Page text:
Hypertonic and Hypotonic Cerebral Palsy

Hypertonic and Hypotonic

What Causes This Condition?

Like with all forms of CP, this happens as a result of brain damage that took place during birth. While adults can suffer brain damage later in life, they can’t develop cerebral palsy as a result of it, but they can be disabled in other ways.  Brain damage can occur for a variety of reasons, but some of the causes of  hypertonic cerebral palsy include:

  • Asphyxia
  • Infant stroke
  • Maternal infections
  • Mutations

How Is It Treated?

Treatment largely depends on the severity of the condition and which areas of the body are affected. Treatment varies from person to person. Sometimes a doctor will prescribe medications as a way of helping the child’s stiff muscles relax. There are some cases where the child does not have stiff muscles. In some cases, the child’s muscles may be overly relaxed, which leads to floppiness in their limbs and can be equally detrimental. While there are similarities among cases, every child will have different circumstances and therefore treatment will differ. In some cases, surgery may be recommended if the pain is significant, or the doctor believes that it could help the child to overcome a disability. The benefits must first outweigh the disadvantages, however, before the doctor will choose this route.

Often a  physical therapist will be recommended, who can help your child increase the range of movement, improve muscle strength, and improve balance. While the road is a long one, you can often lower many of the effects felt by CP. It doesn’t have to be a debilitating condition. Many people who have had it have gone on to live happy and successful lives, which is the goal of treatment.

Some of the successful people who have had this birth injury include Dan Keplinger, Anne McDonald, Chris Nolan, Christy Brown, David Ring, and Abbey Nicole Curran.  There are many people who have lived successful lives despite this birth disorder. CP in itself doesn’t worsen over time, but with hypotonic cerebral palsy, the hypotonia could worsen with time. This is a lifelong disability.  With the proper management, however, you can address many of the negative side effects so that your child may live a happier and healthier life.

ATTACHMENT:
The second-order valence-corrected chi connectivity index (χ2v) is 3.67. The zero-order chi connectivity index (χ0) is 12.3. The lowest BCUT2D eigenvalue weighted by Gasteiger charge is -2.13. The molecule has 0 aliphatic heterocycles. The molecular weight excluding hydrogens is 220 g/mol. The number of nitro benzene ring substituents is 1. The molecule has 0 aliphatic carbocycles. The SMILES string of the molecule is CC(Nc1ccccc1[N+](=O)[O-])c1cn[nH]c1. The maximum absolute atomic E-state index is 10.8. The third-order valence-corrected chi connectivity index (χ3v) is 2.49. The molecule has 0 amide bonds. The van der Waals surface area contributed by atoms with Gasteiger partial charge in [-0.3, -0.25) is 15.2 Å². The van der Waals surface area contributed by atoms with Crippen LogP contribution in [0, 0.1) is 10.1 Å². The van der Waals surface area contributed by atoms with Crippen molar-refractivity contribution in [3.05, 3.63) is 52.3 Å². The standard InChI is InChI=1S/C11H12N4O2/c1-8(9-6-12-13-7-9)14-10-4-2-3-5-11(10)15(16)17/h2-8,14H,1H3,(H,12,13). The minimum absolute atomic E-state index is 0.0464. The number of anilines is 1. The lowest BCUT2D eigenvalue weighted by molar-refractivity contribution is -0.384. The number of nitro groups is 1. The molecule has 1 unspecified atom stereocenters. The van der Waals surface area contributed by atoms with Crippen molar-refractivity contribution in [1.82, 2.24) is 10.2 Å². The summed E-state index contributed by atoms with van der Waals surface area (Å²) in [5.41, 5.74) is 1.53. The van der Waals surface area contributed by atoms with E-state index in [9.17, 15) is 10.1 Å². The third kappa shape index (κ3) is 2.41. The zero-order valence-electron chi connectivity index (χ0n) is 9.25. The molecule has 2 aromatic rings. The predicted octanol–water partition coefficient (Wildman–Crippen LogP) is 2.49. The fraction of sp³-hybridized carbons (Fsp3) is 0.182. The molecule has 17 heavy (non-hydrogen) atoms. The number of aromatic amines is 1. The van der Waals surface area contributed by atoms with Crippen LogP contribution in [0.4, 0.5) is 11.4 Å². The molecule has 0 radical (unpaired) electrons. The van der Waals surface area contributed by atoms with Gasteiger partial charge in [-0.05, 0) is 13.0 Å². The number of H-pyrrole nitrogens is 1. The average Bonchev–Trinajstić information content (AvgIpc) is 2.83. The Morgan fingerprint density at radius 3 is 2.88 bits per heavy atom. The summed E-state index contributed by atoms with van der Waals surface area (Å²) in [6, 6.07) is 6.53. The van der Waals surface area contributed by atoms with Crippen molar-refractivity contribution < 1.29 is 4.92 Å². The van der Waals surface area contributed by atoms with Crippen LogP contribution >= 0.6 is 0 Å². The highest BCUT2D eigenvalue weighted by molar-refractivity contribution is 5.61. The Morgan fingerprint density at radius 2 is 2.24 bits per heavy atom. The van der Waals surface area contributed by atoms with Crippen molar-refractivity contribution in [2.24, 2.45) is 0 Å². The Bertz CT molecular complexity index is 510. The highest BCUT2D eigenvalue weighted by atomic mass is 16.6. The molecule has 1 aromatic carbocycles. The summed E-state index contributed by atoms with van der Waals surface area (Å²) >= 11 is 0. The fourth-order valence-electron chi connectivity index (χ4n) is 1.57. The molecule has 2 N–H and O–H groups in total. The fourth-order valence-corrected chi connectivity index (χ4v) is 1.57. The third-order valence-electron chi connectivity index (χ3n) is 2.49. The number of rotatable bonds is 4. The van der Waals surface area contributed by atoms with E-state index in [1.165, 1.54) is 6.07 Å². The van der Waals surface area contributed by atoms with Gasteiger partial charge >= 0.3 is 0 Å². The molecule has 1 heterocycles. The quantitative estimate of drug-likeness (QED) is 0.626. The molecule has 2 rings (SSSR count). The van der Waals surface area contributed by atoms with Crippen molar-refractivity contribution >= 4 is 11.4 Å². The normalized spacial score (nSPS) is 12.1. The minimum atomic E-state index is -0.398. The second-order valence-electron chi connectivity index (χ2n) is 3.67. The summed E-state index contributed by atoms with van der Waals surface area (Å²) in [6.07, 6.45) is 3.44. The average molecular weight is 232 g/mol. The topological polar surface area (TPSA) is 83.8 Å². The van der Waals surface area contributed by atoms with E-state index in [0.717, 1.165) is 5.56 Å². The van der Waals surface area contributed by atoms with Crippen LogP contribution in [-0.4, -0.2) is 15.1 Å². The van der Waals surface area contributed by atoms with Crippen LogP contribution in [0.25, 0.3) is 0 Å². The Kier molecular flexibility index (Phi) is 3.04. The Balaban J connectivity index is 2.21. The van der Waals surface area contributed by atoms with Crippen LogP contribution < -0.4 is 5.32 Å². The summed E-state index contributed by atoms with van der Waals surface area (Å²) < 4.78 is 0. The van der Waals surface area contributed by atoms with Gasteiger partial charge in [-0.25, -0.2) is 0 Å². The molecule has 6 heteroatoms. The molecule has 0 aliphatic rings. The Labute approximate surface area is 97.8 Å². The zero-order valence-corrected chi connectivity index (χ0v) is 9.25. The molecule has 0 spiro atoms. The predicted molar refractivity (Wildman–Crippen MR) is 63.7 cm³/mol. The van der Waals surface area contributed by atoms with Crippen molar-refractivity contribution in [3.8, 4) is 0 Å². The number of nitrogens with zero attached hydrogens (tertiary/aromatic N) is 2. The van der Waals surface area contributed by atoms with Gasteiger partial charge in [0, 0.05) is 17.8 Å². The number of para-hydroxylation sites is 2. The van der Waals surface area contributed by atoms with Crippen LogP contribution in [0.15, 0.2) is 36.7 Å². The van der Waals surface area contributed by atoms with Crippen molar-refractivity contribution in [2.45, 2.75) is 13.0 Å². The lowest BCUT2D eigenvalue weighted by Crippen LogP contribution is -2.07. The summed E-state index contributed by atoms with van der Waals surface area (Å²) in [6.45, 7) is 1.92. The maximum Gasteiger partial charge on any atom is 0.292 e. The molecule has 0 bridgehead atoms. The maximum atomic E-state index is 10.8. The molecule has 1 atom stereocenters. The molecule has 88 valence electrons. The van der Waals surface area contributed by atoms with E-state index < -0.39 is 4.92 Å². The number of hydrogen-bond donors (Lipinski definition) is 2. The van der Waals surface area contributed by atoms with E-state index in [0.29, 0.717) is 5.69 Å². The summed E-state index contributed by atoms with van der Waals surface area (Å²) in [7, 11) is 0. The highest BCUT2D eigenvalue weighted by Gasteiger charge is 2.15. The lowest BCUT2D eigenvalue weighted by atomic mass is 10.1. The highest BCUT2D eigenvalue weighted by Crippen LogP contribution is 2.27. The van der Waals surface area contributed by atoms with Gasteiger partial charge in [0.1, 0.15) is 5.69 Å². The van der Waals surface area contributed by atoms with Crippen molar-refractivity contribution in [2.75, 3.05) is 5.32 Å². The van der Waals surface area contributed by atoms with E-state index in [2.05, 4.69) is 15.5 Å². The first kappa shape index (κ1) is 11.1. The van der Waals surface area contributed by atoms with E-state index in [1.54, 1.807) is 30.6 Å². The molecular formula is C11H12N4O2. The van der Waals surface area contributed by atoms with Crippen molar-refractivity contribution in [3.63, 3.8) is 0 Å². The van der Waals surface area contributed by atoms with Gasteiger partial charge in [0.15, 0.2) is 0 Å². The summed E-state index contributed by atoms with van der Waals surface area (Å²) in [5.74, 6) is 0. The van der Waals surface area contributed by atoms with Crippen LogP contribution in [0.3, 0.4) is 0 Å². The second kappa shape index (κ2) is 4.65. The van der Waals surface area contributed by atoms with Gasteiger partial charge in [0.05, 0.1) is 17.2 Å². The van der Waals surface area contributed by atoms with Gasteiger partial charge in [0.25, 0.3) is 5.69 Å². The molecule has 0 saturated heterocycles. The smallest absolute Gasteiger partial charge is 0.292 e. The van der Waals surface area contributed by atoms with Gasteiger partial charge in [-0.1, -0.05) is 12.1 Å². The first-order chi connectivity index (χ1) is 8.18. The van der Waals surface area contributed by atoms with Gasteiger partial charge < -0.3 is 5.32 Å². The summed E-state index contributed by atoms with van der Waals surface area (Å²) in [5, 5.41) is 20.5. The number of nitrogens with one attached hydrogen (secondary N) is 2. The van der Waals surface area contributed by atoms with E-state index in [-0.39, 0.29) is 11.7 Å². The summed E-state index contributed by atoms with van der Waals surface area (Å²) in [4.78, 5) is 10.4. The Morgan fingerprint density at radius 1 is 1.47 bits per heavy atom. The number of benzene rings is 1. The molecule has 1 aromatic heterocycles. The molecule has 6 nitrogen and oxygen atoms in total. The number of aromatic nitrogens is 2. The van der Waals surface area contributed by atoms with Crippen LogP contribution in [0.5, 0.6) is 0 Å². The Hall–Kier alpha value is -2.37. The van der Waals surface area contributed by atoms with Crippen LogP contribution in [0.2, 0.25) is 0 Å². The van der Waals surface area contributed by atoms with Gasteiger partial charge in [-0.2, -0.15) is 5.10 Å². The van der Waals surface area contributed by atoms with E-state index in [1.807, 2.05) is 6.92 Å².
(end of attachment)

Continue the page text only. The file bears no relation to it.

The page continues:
Hypotonic Cerebral Palsy Leads to Greater Chance of Autism

Cerebral palsy is one of the last things that you want to hear that your child has, but unfortunately, this birth injury strikes without prejudice. It can happen to anyone because of how it only takes someone to suffer brain damage at birth to develop this condition. Having hypotonic cerebral palsy could even increase your chances of developing autism. Doctors still don’t understand the link, but they believe that because of the similarities between the two conditions, they sometimes occur next to each other.

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Elena Amato Borrelli, Expert

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Elena Amato Borrelli, Expert

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